Friday, May 2, 2008, 7:00 p.m., Theater 2, T2
Saturday, May 3, 2008, 2:00 p.m., Theater 2, T2
Sunday, May 4, 2008, 2:00 p.m., Theater 2, T2
Monday, May 5, 2008, 6:30 p.m., Theater 1, T1


Once Upon A Time In The West / Springsteen and title theme
« on: July 19, 2007, 12:18:51 AM »
Hopefully fans of maestro Morricone and/or Bruce Springsteen are enjoying the Boss' take on the title theme, as heard on this year's Morricone tribute CD.  Turns out Bruce's connection to the piece goes back a ways--while supporting The River LP in 1980-81, E Street Band piano player Roy Bittan would introduce the song "Badlands" with a brief reference to the theme.  You can hear it in a concert clip from that time on YouTube; just type in  Badlands and click on the video from Landover '80.

I saw five shows on that tour, but missed the boat completely on the Morricone, since I didn't know the music properly until the original CD issue.  I was subsequently clued into the homage by re-reading Glory Days, the Springsteen bio by Dave Marsh.  Apparently while performing the opening in Nice, France, the crowd spontaneously took up the glorious Edda Dell'Orso vocal.  What better tribute could there be to this music, than it was remembered collectively 13 years after the film came out!

Once Upon A Time In America / Re: OUATIA location
« on: July 15, 2007, 06:41:40 AM »
Thanks for the response, DJ/ME. 

I guess it should be added that my contribution is a tribute of a kind to the medium of the DVD.  I mean, I just saw OUATIA at MOMA (the Museum of Modern Art in New York; couldn't resist the acronym-mania) in February, and didn't catch that then.  There's something about watching a DVD (in my case on a laptop) and being able to instantly freeze or go back that fosters such attention to detail.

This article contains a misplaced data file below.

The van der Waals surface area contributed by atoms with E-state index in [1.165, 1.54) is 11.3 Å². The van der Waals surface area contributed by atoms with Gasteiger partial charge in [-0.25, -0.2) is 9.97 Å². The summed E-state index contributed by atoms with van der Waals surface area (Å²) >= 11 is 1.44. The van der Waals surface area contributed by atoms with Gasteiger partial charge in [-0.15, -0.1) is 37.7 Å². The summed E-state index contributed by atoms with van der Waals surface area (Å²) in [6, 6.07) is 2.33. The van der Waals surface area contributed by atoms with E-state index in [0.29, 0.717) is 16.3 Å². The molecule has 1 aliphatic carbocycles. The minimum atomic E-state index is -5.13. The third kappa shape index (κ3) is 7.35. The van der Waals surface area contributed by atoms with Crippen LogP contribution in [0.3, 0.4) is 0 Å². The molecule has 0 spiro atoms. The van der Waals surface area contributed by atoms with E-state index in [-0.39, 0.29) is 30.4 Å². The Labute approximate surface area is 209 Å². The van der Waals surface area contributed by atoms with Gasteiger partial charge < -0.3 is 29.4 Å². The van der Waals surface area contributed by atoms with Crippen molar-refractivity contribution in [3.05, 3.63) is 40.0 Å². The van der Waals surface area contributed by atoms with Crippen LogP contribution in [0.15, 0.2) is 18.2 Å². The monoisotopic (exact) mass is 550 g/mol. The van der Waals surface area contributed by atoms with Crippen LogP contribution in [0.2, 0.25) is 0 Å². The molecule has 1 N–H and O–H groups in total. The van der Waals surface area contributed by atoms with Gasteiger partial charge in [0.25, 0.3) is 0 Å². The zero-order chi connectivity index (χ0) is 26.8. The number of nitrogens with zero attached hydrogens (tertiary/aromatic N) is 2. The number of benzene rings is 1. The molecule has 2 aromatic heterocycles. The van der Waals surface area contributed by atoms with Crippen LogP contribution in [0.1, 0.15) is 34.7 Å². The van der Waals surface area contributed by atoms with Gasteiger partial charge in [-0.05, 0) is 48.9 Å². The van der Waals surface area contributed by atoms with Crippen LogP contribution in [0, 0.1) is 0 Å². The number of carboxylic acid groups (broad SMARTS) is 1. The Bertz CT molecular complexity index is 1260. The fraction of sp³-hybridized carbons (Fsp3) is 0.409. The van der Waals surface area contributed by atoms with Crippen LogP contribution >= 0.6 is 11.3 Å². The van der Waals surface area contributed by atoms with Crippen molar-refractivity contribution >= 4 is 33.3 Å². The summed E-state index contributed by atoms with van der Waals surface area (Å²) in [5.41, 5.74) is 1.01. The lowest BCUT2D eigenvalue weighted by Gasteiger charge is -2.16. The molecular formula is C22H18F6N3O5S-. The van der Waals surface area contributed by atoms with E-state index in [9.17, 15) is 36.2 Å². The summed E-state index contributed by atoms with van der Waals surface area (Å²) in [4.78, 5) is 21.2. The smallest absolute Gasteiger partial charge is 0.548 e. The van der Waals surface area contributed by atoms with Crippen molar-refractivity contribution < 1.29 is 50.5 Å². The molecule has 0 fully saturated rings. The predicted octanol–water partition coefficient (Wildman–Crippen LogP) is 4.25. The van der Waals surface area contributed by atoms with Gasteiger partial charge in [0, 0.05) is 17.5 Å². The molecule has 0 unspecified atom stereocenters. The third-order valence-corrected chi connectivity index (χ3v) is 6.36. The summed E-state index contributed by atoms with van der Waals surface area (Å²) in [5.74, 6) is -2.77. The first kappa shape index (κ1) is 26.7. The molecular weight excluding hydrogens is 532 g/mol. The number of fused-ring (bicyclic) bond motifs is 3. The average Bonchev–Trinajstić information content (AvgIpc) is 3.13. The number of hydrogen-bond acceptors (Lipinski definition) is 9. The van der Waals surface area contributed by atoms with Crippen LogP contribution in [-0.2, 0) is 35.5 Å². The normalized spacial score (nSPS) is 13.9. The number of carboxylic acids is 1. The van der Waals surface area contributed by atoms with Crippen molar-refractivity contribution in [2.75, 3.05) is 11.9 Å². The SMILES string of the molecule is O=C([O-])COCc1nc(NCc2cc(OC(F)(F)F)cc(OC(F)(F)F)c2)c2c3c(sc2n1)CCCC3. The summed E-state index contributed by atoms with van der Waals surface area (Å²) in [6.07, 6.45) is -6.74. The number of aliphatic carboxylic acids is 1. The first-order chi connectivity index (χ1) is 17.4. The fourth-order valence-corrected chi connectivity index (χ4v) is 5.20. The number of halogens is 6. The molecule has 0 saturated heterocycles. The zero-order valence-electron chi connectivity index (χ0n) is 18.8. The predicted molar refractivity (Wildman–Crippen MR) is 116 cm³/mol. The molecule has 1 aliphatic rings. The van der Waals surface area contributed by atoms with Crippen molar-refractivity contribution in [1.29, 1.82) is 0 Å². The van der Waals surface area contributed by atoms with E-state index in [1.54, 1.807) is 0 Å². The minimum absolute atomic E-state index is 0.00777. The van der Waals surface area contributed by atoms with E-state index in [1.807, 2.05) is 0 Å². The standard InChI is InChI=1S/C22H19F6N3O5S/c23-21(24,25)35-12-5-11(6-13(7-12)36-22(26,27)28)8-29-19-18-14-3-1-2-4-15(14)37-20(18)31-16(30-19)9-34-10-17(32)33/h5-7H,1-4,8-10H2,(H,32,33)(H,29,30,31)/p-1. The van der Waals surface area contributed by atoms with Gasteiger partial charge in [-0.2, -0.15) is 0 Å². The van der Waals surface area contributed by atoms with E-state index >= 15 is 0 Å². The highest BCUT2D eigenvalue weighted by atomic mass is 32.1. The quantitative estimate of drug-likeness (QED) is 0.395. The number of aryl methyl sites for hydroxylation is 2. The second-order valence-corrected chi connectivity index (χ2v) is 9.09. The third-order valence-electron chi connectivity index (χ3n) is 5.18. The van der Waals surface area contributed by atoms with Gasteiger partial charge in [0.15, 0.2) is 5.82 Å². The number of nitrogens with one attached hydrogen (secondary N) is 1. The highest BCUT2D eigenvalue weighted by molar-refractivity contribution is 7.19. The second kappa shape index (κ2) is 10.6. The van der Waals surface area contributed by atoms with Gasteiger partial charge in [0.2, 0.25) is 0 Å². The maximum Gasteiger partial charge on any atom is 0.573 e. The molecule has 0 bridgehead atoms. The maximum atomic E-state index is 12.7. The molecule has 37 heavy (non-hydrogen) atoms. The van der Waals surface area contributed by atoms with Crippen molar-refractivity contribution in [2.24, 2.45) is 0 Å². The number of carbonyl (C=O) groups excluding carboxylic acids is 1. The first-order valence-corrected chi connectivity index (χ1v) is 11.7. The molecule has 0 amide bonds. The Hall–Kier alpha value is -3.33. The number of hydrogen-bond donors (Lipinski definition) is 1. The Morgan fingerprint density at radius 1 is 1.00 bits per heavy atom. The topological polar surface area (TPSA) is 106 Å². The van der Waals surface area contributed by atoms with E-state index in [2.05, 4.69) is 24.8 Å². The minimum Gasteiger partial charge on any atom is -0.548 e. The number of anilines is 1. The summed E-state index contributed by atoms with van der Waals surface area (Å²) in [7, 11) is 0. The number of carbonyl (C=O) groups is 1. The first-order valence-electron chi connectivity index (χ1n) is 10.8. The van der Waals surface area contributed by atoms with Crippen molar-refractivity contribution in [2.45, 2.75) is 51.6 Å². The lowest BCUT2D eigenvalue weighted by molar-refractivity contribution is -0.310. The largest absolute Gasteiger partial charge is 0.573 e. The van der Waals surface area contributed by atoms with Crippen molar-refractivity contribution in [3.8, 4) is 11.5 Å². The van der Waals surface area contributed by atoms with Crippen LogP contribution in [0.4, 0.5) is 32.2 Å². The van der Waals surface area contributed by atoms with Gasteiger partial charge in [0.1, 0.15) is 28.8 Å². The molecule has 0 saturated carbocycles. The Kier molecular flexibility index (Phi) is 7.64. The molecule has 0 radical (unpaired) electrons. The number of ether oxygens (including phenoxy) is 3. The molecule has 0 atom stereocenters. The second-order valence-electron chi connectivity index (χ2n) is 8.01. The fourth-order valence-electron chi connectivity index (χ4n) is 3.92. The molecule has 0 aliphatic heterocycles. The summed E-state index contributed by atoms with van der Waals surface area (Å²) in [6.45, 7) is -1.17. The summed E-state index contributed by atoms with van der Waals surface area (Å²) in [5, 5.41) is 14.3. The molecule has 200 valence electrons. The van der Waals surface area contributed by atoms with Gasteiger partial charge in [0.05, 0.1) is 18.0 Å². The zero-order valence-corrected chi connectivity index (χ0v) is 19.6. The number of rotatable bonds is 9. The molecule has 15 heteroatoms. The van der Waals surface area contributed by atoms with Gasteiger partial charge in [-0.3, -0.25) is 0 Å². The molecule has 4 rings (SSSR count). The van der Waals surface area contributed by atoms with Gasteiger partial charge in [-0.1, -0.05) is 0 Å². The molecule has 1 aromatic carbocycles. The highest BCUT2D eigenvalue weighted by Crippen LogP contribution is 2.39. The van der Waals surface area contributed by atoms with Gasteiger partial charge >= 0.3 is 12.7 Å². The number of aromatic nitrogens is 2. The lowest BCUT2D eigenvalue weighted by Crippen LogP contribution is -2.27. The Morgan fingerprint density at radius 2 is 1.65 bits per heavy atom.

And now that I'm on the case, I'll try to work on other OUATIA locations as well.  As a long-time NYC cabbie, I've become obsessed with spotting NYC locations on TV and in movies, and will work on the other prison site next.

By the by, there's a strange little bit that's run more than a few times on New York City's own government-owned cable station.  It's a five-ten minute clip of Scott Tiler and Rusty Jacobs, as adults, revisiting the site of the Bugsy/Dominic death scene in the DUMBO section of Brooklyn.  Anybody know anything else about this (I've never managed to tape the damn thing; it's never scheduled, just used as late night filler)?

Once Upon A Time In America / OUATIA location
« on: July 15, 2007, 04:02:50 AM »
Hi!  New here, and hope I can add a piece of trivia to this great site. 

In the scene in OUATIA where Max greets Noodles coming out prison (the first appearance chronologically of the characters as adults), the prison location has changed.  Judging by the shot of the boys standing across the street as Noodles enters prison in the black maria, it appears to be set in the Red Hook section of Brooklyn.  The later scene is clearly set elsewhere, and having lived in the Long Island City section of Queens, New York, for 14 years, I can tell you their reunion is set on the side street of Court Square next to the landmarked Queens County Courthouse.  I'm not set up currently to take or post pictures, but you can believe me on this one (the Queensborough/59th St. Bridge is visible through the windshield of the hearse, a view now blocked by the looming CitiBank skyscraper; the "Sternberger's" warehouse present in the reverse shots is now the Citi-Wide storage building).  The courthouse has been used in other movies (of course, none presently come to mind), as well as being the setting for a short-lived Oliver Platt/Anabella Sciorra TV show called "Queens Supreme."

Haven't plowed through all the location posts yet, but I hope this gets me off to a good start here.